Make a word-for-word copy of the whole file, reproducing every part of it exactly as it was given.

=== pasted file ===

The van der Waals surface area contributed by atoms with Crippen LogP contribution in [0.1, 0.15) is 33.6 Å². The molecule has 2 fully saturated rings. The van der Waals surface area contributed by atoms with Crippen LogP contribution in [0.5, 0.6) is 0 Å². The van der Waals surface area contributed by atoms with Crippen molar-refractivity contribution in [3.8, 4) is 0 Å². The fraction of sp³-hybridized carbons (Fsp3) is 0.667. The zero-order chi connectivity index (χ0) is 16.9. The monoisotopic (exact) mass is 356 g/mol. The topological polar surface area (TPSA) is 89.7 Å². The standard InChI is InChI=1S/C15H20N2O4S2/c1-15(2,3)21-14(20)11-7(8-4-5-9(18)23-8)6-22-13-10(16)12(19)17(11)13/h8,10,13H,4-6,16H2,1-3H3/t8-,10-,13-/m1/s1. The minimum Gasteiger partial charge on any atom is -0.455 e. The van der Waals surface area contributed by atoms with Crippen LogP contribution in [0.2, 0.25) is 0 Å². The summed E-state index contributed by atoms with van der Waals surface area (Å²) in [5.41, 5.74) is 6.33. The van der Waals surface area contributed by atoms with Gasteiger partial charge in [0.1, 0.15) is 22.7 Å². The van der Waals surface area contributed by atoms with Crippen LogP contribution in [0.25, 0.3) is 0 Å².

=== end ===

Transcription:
The van der Waals surface area contributed by atoms with Crippen LogP contribution in [0.1, 0.15) is 33.6 Å². The molecule has 2 fully saturated rings. The van der Waals surface area contributed by atoms with Crippen LogP contribution in [0.5, 0.6) is 0 Å². The van der Waals surface area contributed by atoms with Crippen molar-refractivity contribution in [3.8, 4) is 0 Å². The fraction of sp³-hybridized carbons (Fsp3) is 0.667. The zero-order chi connectivity index (χ0) is 16.9. The monoisotopic (exact) mass is 356 g/mol. The topological polar surface area (TPSA) is 89.7 Å². The standard InChI is InChI=1S/C15H20N2O4S2/c1-15(2,3)21-14(20)11-7(8-4-5-9(18)23-8)6-22-13-10(16)12(19)17(11)13/h8,10,13H,4-6,16H2,1-3H3/t8-,10-,13-/m1/s1. The minimum Gasteiger partial charge on any atom is -0.455 e. The van der Waals surface area contributed by atoms with Crippen LogP contribution in [0.2, 0.25) is 0 Å². The summed E-state index contributed by atoms with van der Waals surface area (Å²) in [5.41, 5.74) is 6.33. The van der Waals surface area contributed by atoms with Gasteiger partial charge in [0.1, 0.15) is 22.7 Å². The van der Waals surface area contributed by atoms with Crippen LogP contribution in [0.25, 0.3) is 0 Å².